Would you like a mussar practice for Trump angst? First a question: If you hate Trump so much, why do you keep talking about him?
I asked that question to a close relative over the weekend. We were sitting together, watching TV when he said, “I am smarter than that guy, referring to a sports expert.” He had a little grin on his face, and from the way he said it, I could tell that he was lampooning Trump’s statement that he was smarter than Secretary of State Rex Tillerson.
In another conversation about the suffering in Puerto Rico, someone said “the problem is that Puerto Rico is an island, surrounded by water.” She looked at me expectantly, with almost a hunger for me to engage.
A few months ago, I posted something on Twitter, and out of the blue someone tweeted the “That explains Trump.” I made no response, and I imagine a great disappointment in the poster that I did not take the bait.
In each case, it appeared that the person was looking for me to justify and feed their anger. I see the exchanges on Facebook all the time. One person rants, and their friends jump in, either agreeing or disagreeing. Everyone is angry.
If this sounds at all like you, let me ask you: Is this the life you want to live? Is this what Judaism teaches us, to feed anger and disaffection? I know, we are supposed to speak out against injustice. But what injustice are we speaking about when we bring up Trump out of the blue to make fun of him? Here, you are just feeding the anger within.
The Talmud teaches “Whosoever yields to anger, if he be a wise man his wisdom leaves him, and if he be a prophet his prophecy leaves him.” (Pesachim 66b). In modern language, the Talmud is saying that when we get angry, we don’t think straight, and we do things we may regret. I know that when I am angry, I say and do some really hurtful things to the people I care most about.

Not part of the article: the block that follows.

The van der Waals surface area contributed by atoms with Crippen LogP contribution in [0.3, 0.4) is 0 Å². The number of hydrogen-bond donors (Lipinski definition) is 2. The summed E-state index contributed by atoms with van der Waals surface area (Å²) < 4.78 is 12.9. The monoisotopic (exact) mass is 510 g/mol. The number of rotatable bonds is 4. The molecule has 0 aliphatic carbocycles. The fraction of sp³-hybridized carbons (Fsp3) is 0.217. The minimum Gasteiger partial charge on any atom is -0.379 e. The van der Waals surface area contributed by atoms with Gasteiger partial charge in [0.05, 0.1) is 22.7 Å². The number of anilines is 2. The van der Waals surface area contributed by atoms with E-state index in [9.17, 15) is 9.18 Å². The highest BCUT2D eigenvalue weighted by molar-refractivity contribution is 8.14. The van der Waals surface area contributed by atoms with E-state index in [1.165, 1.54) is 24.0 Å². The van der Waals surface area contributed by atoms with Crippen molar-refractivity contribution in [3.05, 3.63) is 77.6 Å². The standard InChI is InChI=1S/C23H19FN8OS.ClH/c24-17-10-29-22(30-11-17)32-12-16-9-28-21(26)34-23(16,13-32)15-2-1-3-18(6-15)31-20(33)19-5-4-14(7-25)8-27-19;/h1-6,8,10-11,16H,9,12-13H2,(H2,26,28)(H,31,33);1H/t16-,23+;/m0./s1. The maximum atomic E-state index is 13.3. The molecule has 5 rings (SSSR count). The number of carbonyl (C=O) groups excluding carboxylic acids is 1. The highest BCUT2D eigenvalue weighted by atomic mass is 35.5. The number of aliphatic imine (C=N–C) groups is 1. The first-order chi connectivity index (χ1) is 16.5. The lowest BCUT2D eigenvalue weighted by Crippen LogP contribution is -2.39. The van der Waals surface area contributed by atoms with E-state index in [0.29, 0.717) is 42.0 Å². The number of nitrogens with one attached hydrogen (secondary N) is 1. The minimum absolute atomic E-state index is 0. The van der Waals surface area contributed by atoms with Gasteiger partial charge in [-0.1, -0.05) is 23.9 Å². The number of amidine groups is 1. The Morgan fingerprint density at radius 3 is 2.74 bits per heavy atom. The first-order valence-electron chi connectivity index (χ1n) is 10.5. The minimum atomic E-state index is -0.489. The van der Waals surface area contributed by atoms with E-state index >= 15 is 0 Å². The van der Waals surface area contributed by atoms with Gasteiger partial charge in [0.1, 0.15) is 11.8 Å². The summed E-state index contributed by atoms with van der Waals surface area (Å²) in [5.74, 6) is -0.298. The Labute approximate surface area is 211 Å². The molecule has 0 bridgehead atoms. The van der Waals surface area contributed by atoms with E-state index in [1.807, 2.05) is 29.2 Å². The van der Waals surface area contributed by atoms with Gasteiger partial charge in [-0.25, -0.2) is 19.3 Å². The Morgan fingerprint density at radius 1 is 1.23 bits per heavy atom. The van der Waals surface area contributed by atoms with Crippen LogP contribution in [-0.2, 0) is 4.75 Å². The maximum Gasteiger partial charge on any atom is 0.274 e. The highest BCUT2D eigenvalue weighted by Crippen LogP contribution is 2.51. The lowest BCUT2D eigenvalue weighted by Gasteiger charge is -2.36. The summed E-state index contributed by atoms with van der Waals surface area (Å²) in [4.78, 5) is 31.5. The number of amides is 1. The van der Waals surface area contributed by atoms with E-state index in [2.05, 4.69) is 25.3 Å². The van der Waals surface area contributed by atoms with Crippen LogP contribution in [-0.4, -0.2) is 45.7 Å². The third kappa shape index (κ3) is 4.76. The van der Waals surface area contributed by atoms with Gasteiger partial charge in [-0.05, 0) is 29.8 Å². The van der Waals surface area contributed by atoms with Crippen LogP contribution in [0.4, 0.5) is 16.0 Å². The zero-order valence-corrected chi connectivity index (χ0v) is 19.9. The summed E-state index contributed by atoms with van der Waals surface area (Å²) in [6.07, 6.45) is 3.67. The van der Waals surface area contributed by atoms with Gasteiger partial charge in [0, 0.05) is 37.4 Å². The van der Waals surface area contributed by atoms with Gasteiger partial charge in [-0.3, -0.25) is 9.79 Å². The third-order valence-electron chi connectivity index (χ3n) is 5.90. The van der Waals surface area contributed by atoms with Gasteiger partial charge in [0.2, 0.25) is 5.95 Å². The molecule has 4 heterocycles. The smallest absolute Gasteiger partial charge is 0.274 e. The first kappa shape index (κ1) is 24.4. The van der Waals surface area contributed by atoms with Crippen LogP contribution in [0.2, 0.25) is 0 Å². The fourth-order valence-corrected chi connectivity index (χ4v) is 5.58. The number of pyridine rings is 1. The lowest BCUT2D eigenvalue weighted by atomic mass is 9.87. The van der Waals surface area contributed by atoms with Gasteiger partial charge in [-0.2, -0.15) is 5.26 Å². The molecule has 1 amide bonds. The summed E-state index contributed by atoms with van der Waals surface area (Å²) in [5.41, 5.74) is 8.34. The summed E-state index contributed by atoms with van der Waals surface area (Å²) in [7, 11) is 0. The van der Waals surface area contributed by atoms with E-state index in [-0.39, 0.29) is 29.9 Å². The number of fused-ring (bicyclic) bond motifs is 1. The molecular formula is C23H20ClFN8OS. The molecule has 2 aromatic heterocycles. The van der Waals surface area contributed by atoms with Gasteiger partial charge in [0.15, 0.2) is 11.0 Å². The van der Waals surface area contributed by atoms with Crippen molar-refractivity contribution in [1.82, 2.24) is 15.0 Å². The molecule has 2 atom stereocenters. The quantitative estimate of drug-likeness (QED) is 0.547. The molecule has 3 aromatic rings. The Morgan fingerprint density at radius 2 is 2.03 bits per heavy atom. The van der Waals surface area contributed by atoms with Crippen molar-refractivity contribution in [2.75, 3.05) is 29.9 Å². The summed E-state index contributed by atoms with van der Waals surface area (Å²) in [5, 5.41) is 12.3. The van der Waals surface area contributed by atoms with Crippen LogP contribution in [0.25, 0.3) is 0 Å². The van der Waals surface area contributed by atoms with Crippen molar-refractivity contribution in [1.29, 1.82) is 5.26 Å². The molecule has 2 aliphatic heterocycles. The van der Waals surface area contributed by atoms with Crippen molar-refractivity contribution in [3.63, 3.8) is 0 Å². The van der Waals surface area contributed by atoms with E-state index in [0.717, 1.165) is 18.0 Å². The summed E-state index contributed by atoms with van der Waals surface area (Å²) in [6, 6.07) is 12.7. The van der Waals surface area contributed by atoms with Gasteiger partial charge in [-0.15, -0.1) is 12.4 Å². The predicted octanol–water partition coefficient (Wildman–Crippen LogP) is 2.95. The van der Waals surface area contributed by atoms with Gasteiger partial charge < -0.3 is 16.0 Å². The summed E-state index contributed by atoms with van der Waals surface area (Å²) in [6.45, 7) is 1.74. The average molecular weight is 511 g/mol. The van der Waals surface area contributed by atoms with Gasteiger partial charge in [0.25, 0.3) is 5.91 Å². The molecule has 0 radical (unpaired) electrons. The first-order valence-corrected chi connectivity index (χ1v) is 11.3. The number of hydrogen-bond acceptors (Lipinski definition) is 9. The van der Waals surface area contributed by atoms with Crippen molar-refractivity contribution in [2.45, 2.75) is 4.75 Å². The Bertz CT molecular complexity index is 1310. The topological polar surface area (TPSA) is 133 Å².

In addition, insulting Trump instead of talking about actual issues amounts to gossip, which in Hebrew is known as lashon ha’ra. The Talmud teaches that harmful speech kills three people – the speaker, the listener, and the one being talked about. Rabbi Joseph Teluskin argues that avoiding gossip allows the speaker and listener to form a closer relationship because they are forced to focus on each other. Thus, when we bring up Trump at random times, we lose an opportunity to really connect and get to know other people. It may feel good to share misery, but it won’t actually make you feel better. And it won’t help you form community.
Instead of giving in to the urge to mock Trump, practice the Soul Trait of Silence. In the Mussar classic Cheshbon Ha’nefesh, Rabbi Menachem Mendel Levin wrote, “Before you open your mouth, be silent and reflect: What benefit will my speech bring to me or others?” One way to begin this Mussar practice is to write Levin’s phrase on an index card or sticky note, and put it on your bed table where you will see it in the morning. Read, chant, and/or contemplate it for a minute to begin your day. This will make you more aware of thoughtless speech in general. Next, stop and reflect before you say anything. As you become more mindful of your speech, you can choose to avoid the mocking speech we discussed above.
Lets consider a world in which you don’t bring up Trump at random times. It opens the door to focus on positive things that bring you energy and joy. I’ve seen it happen again and again – a positive conversation gets derailed into anger, frustration, and cynicism. Instead of allowing your negative side to bring the conversation down with insults, look for an opportunity to bring the conversation up. Staying present and plugged into the world is both empowering and life affirming. After all, our mission is Tikkun Olam, repair of the world. And mocking speech never repaired anything
Mussar has soul traits to help us focus on Tikkun Olam in the face of anger and despair. It is not enough simply to say “No Trump thoughts” or “keep it positive.” A full mussar practice for Trump angst requires a strategy to focus on something else.
Come back next week to read a post on moving from anger to Tikkun Olam.
Want to know which soul traits you need to work on? Take the Soul Trait Profile Quiz.